How To Get Hitters Out In 4 Pitches Or Less
Every pitcher should make it a personal goal to get a hitter out in four pitches or less. To do this, every pitch you throw has got to have a purpose. Use the high fastball to set up a low breaking pitch. Use an outside changeup to set up an inside fastball.
One of the main points of pitching is to disrupt the batter's timing. Changing speeds and pitch location can cause enough disruption to get a batter out in front of pitch and induce a weak ground ball.
Greg Maddux is the king of disrupting timing. Every pitch he throws is at a different speed than the previous one. Every pitch has a purpose, either to setup a future pitch or to take advantage of hitters' weaknesses. Advanced pitchers such as Curt Schilling will pitch hitters a certain way early in a game to set them up for different pitches later in the game. While this may not be possible at younger ages, it's certainly something to keep in mind.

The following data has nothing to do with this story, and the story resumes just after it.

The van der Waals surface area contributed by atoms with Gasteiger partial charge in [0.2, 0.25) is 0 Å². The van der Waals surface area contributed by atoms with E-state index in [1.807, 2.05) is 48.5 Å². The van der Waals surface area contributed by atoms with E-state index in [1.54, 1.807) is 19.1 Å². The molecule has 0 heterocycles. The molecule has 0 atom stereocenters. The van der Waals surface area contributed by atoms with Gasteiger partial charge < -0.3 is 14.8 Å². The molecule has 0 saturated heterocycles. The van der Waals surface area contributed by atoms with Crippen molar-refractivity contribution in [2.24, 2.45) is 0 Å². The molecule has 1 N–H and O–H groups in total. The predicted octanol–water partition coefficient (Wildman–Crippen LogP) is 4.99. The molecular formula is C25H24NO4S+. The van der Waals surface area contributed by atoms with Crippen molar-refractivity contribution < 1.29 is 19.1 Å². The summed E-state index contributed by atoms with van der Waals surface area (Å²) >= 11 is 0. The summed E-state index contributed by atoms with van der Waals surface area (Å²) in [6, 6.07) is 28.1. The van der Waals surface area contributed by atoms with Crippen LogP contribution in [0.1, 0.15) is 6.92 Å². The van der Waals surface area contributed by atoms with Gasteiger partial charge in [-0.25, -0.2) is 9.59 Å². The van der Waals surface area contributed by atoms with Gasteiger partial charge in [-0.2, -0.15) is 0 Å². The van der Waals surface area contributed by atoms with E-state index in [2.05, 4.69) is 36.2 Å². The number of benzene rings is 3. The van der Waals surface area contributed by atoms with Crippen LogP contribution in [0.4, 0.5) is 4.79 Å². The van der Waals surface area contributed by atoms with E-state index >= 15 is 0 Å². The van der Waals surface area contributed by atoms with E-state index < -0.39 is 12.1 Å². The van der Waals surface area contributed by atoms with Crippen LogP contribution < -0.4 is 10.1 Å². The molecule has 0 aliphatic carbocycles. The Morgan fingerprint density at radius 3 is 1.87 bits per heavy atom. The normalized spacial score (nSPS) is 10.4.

One thing that might be helpful to you as you work on control is to have someone chart your pitches for you. Break down your pitches by hitters. On the second turn through the order, look at the chart and see what was thrown to the hitter last time. What did the hitter do with it? Between innings, review the three hitters you'll face when you return to the mound. Get an idea of what you want to throw to them during their at bat. I used to sit close to my catcher, so I could talk to him about my plan before I took the mound again. That way, we were always on the same page. And I could continue to work fast.
Granted, this could change based on them getting on base, but at least you have a game plan when you go out to the mound.